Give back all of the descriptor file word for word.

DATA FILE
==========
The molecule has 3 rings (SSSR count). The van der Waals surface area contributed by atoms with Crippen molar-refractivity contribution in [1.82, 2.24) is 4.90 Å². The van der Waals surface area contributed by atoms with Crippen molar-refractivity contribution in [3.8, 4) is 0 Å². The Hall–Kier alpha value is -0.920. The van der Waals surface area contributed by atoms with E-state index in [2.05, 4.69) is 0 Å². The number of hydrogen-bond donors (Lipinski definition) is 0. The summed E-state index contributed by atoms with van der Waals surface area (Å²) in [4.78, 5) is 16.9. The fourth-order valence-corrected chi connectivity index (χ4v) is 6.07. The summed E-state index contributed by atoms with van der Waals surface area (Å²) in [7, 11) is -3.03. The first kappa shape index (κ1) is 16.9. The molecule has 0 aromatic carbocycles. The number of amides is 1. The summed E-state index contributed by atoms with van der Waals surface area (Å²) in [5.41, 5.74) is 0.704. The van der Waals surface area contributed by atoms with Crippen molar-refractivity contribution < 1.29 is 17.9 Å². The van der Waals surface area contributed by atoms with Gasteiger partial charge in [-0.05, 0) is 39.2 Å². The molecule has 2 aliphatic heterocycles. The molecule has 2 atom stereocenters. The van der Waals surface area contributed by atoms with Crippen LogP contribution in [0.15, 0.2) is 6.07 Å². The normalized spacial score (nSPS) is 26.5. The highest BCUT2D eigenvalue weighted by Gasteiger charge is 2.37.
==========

The molecule has 3 rings (SSSR count). The van der Waals surface area contributed by atoms with Crippen molar-refractivity contribution in [1.82, 2.24) is 4.90 Å². The van der Waals surface area contributed by atoms with Crippen molar-refractivity contribution in [3.8, 4) is 0 Å². The Hall–Kier alpha value is -0.920. The van der Waals surface area contributed by atoms with E-state index in [2.05, 4.69) is 0 Å². The number of hydrogen-bond donors (Lipinski definition) is 0. The summed E-state index contributed by atoms with van der Waals surface area (Å²) in [4.78, 5) is 16.9. The fourth-order valence-corrected chi connectivity index (χ4v) is 6.07. The summed E-state index contributed by atoms with van der Waals surface area (Å²) in [7, 11) is -3.03. The first kappa shape index (κ1) is 16.9. The molecule has 0 aromatic carbocycles. The number of amides is 1. The summed E-state index contributed by atoms with van der Waals surface area (Å²) in [5.41, 5.74) is 0.704. The van der Waals surface area contributed by atoms with Crippen molar-refractivity contribution < 1.29 is 17.9 Å². The van der Waals surface area contributed by atoms with Gasteiger partial charge in [-0.05, 0) is 39.2 Å². The molecule has 2 aliphatic heterocycles. The molecule has 2 atom stereocenters. The van der Waals surface area contributed by atoms with Crippen LogP contribution in [0.15, 0.2) is 6.07 Å². The normalized spacial score (nSPS) is 26.5. The highest BCUT2D eigenvalue weighted by Gasteiger charge is 2.37.